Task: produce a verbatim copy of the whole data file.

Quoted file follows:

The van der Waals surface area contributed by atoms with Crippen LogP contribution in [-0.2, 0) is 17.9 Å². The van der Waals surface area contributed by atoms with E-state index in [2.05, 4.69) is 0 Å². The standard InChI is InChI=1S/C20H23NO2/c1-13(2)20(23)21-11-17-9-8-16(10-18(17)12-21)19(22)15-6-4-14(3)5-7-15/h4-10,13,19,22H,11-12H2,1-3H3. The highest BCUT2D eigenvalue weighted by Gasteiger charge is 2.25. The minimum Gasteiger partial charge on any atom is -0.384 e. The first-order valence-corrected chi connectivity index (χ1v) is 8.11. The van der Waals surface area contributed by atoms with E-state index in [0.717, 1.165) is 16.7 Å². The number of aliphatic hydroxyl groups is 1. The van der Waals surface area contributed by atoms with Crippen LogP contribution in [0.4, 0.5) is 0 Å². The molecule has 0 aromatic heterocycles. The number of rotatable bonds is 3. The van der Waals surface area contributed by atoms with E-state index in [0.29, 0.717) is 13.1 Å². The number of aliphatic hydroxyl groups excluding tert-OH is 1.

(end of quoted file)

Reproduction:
The van der Waals surface area contributed by atoms with Crippen LogP contribution in [-0.2, 0) is 17.9 Å². The van der Waals surface area contributed by atoms with E-state index in [2.05, 4.69) is 0 Å². The standard InChI is InChI=1S/C20H23NO2/c1-13(2)20(23)21-11-17-9-8-16(10-18(17)12-21)19(22)15-6-4-14(3)5-7-15/h4-10,13,19,22H,11-12H2,1-3H3. The highest BCUT2D eigenvalue weighted by Gasteiger charge is 2.25. The minimum Gasteiger partial charge on any atom is -0.384 e. The first-order valence-corrected chi connectivity index (χ1v) is 8.11. The van der Waals surface area contributed by atoms with E-state index in [0.717, 1.165) is 16.7 Å². The number of aliphatic hydroxyl groups is 1. The van der Waals surface area contributed by atoms with Crippen LogP contribution in [0.4, 0.5) is 0 Å². The molecule has 0 aromatic heterocycles. The number of rotatable bonds is 3. The van der Waals surface area contributed by atoms with E-state index in [0.29, 0.717) is 13.1 Å². The number of aliphatic hydroxyl groups excluding tert-OH is 1.